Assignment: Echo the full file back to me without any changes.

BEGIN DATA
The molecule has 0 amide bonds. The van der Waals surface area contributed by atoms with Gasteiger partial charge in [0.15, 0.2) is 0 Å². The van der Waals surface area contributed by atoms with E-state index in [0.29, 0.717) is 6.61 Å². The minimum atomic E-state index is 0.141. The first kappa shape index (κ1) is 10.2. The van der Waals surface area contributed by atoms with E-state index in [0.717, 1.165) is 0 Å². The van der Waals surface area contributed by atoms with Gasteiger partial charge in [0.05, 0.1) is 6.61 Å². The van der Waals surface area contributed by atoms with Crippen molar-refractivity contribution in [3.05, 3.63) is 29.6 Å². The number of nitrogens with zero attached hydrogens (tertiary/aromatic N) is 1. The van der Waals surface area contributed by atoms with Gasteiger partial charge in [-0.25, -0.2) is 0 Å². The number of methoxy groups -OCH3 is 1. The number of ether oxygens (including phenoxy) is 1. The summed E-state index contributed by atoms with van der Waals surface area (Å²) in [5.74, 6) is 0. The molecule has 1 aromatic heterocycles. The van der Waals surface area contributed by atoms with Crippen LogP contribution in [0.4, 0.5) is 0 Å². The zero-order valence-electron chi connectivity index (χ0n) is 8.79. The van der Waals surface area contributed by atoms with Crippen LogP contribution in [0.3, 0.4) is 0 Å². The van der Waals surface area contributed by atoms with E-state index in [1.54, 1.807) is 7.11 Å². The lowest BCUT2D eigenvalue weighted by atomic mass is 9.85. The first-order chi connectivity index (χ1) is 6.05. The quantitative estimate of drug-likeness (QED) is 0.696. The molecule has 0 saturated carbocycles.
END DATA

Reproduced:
The molecule has 0 amide bonds. The van der Waals surface area contributed by atoms with Gasteiger partial charge in [0.15, 0.2) is 0 Å². The van der Waals surface area contributed by atoms with E-state index in [0.29, 0.717) is 6.61 Å². The minimum atomic E-state index is 0.141. The first kappa shape index (κ1) is 10.2. The van der Waals surface area contributed by atoms with E-state index in [0.717, 1.165) is 0 Å². The van der Waals surface area contributed by atoms with Gasteiger partial charge in [0.05, 0.1) is 6.61 Å². The van der Waals surface area contributed by atoms with Crippen molar-refractivity contribution in [3.05, 3.63) is 29.6 Å². The number of nitrogens with zero attached hydrogens (tertiary/aromatic N) is 1. The van der Waals surface area contributed by atoms with Gasteiger partial charge in [-0.25, -0.2) is 0 Å². The number of methoxy groups -OCH3 is 1. The number of ether oxygens (including phenoxy) is 1. The summed E-state index contributed by atoms with van der Waals surface area (Å²) in [5.74, 6) is 0. The molecule has 1 aromatic heterocycles. The van der Waals surface area contributed by atoms with Crippen LogP contribution in [0.4, 0.5) is 0 Å². The zero-order valence-electron chi connectivity index (χ0n) is 8.79. The van der Waals surface area contributed by atoms with Crippen LogP contribution in [0.3, 0.4) is 0 Å². The van der Waals surface area contributed by atoms with E-state index in [1.54, 1.807) is 7.11 Å². The lowest BCUT2D eigenvalue weighted by atomic mass is 9.85. The first-order chi connectivity index (χ1) is 6.05. The quantitative estimate of drug-likeness (QED) is 0.696. The molecule has 0 saturated carbocycles.